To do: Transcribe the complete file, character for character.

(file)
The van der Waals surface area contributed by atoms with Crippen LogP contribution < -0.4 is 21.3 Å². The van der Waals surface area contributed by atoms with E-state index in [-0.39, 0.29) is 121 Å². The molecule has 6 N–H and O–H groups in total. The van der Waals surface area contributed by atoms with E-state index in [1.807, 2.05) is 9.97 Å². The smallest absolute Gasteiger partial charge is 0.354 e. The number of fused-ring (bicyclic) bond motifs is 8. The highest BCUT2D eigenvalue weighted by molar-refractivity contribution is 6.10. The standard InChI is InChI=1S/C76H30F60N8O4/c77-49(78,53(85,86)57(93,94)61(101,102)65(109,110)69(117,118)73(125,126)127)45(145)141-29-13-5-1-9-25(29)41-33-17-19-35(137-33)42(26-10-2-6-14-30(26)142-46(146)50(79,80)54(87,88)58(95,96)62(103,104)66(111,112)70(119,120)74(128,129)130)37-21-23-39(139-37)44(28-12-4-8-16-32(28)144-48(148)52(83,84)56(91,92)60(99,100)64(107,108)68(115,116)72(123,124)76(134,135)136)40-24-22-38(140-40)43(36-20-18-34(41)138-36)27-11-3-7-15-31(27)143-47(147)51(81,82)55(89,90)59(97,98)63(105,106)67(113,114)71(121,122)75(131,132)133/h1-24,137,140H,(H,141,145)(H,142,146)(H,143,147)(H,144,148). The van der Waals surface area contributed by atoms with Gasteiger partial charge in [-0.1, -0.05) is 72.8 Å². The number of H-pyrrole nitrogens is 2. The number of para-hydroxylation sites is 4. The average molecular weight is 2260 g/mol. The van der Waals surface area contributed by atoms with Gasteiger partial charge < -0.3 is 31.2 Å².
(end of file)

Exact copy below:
The van der Waals surface area contributed by atoms with Crippen LogP contribution < -0.4 is 21.3 Å². The van der Waals surface area contributed by atoms with E-state index in [-0.39, 0.29) is 121 Å². The molecule has 6 N–H and O–H groups in total. The van der Waals surface area contributed by atoms with E-state index in [1.807, 2.05) is 9.97 Å². The smallest absolute Gasteiger partial charge is 0.354 e. The number of fused-ring (bicyclic) bond motifs is 8. The highest BCUT2D eigenvalue weighted by molar-refractivity contribution is 6.10. The standard InChI is InChI=1S/C76H30F60N8O4/c77-49(78,53(85,86)57(93,94)61(101,102)65(109,110)69(117,118)73(125,126)127)45(145)141-29-13-5-1-9-25(29)41-33-17-19-35(137-33)42(26-10-2-6-14-30(26)142-46(146)50(79,80)54(87,88)58(95,96)62(103,104)66(111,112)70(119,120)74(128,129)130)37-21-23-39(139-37)44(28-12-4-8-16-32(28)144-48(148)52(83,84)56(91,92)60(99,100)64(107,108)68(115,116)72(123,124)76(134,135)136)40-24-22-38(140-40)43(36-20-18-34(41)138-36)27-11-3-7-15-31(27)143-47(147)51(81,82)55(89,90)59(97,98)63(105,106)67(113,114)71(121,122)75(131,132)133/h1-24,137,140H,(H,141,145)(H,142,146)(H,143,147)(H,144,148). The van der Waals surface area contributed by atoms with Gasteiger partial charge in [-0.1, -0.05) is 72.8 Å². The number of H-pyrrole nitrogens is 2. The number of para-hydroxylation sites is 4. The average molecular weight is 2260 g/mol. The van der Waals surface area contributed by atoms with Gasteiger partial charge < -0.3 is 31.2 Å².